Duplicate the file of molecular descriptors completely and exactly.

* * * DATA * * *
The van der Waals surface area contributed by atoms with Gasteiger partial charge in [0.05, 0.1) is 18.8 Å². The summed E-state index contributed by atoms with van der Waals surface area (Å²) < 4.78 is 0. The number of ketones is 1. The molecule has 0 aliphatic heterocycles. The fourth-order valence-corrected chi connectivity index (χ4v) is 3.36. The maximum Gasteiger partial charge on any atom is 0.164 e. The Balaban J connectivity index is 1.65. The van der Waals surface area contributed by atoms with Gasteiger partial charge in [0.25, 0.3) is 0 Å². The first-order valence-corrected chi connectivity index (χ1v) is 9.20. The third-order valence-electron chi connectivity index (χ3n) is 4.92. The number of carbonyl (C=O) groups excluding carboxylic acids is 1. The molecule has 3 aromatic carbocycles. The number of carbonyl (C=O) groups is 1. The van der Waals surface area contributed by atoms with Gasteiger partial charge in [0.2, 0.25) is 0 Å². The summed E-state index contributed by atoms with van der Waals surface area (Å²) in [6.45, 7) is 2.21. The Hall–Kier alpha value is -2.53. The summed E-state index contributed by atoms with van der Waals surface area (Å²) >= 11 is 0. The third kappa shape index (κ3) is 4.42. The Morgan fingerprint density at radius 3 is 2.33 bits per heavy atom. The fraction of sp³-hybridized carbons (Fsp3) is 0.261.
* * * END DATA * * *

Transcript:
The van der Waals surface area contributed by atoms with Gasteiger partial charge in [0.05, 0.1) is 18.8 Å². The summed E-state index contributed by atoms with van der Waals surface area (Å²) < 4.78 is 0. The number of ketones is 1. The molecule has 0 aliphatic heterocycles. The fourth-order valence-corrected chi connectivity index (χ4v) is 3.36. The maximum Gasteiger partial charge on any atom is 0.164 e. The Balaban J connectivity index is 1.65. The van der Waals surface area contributed by atoms with Gasteiger partial charge in [0.25, 0.3) is 0 Å². The first-order valence-corrected chi connectivity index (χ1v) is 9.20. The third-order valence-electron chi connectivity index (χ3n) is 4.92. The number of carbonyl (C=O) groups excluding carboxylic acids is 1. The molecule has 3 aromatic carbocycles. The number of carbonyl (C=O) groups is 1. The van der Waals surface area contributed by atoms with Gasteiger partial charge in [0.2, 0.25) is 0 Å². The summed E-state index contributed by atoms with van der Waals surface area (Å²) in [6.45, 7) is 2.21. The Hall–Kier alpha value is -2.53. The summed E-state index contributed by atoms with van der Waals surface area (Å²) >= 11 is 0. The third kappa shape index (κ3) is 4.42. The Morgan fingerprint density at radius 3 is 2.33 bits per heavy atom. The fraction of sp³-hybridized carbons (Fsp3) is 0.261.